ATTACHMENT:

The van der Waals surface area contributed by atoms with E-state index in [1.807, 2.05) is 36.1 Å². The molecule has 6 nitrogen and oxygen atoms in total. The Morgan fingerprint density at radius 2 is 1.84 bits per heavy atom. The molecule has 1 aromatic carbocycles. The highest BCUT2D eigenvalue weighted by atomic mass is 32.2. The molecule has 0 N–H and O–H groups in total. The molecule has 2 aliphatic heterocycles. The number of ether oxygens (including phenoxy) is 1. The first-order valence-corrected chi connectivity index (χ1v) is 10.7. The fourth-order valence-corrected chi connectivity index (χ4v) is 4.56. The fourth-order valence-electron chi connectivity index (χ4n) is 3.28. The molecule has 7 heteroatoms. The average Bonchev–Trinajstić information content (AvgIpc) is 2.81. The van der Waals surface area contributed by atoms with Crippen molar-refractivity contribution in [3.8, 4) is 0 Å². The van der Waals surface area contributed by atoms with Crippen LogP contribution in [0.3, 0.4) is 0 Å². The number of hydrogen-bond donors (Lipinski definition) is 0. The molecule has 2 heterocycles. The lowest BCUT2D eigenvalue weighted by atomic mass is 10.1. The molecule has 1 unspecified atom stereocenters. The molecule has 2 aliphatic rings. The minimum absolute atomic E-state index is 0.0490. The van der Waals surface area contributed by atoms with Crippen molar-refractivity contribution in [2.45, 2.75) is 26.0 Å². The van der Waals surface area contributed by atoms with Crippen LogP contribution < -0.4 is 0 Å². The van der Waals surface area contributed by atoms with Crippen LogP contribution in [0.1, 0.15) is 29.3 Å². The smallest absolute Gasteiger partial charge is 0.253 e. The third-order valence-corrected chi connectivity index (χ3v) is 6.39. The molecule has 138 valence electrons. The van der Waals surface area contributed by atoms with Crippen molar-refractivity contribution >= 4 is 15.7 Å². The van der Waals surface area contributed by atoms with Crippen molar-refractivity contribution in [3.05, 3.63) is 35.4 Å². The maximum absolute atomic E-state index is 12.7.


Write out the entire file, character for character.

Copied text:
The van der Waals surface area contributed by atoms with E-state index in [1.807, 2.05) is 36.1 Å². The molecule has 6 nitrogen and oxygen atoms in total. The Morgan fingerprint density at radius 2 is 1.84 bits per heavy atom. The molecule has 1 aromatic carbocycles. The highest BCUT2D eigenvalue weighted by atomic mass is 32.2. The molecule has 0 N–H and O–H groups in total. The molecule has 2 aliphatic heterocycles. The number of ether oxygens (including phenoxy) is 1. The first-order valence-corrected chi connectivity index (χ1v) is 10.7. The fourth-order valence-corrected chi connectivity index (χ4v) is 4.56. The fourth-order valence-electron chi connectivity index (χ4n) is 3.28. The molecule has 7 heteroatoms. The average Bonchev–Trinajstić information content (AvgIpc) is 2.81. The van der Waals surface area contributed by atoms with Crippen molar-refractivity contribution in [3.8, 4) is 0 Å². The van der Waals surface area contributed by atoms with Crippen LogP contribution in [0.3, 0.4) is 0 Å². The number of hydrogen-bond donors (Lipinski definition) is 0. The molecule has 2 heterocycles. The lowest BCUT2D eigenvalue weighted by atomic mass is 10.1. The molecule has 1 unspecified atom stereocenters. The molecule has 2 aliphatic rings. The minimum absolute atomic E-state index is 0.0490. The van der Waals surface area contributed by atoms with Crippen molar-refractivity contribution in [2.45, 2.75) is 26.0 Å². The van der Waals surface area contributed by atoms with Crippen LogP contribution < -0.4 is 0 Å². The van der Waals surface area contributed by atoms with Crippen LogP contribution in [0.1, 0.15) is 29.3 Å². The smallest absolute Gasteiger partial charge is 0.253 e. The third-order valence-corrected chi connectivity index (χ3v) is 6.39. The molecule has 138 valence electrons. The van der Waals surface area contributed by atoms with Crippen molar-refractivity contribution >= 4 is 15.7 Å². The van der Waals surface area contributed by atoms with Crippen molar-refractivity contribution in [3.05, 3.63) is 35.4 Å². The maximum absolute atomic E-state index is 12.7.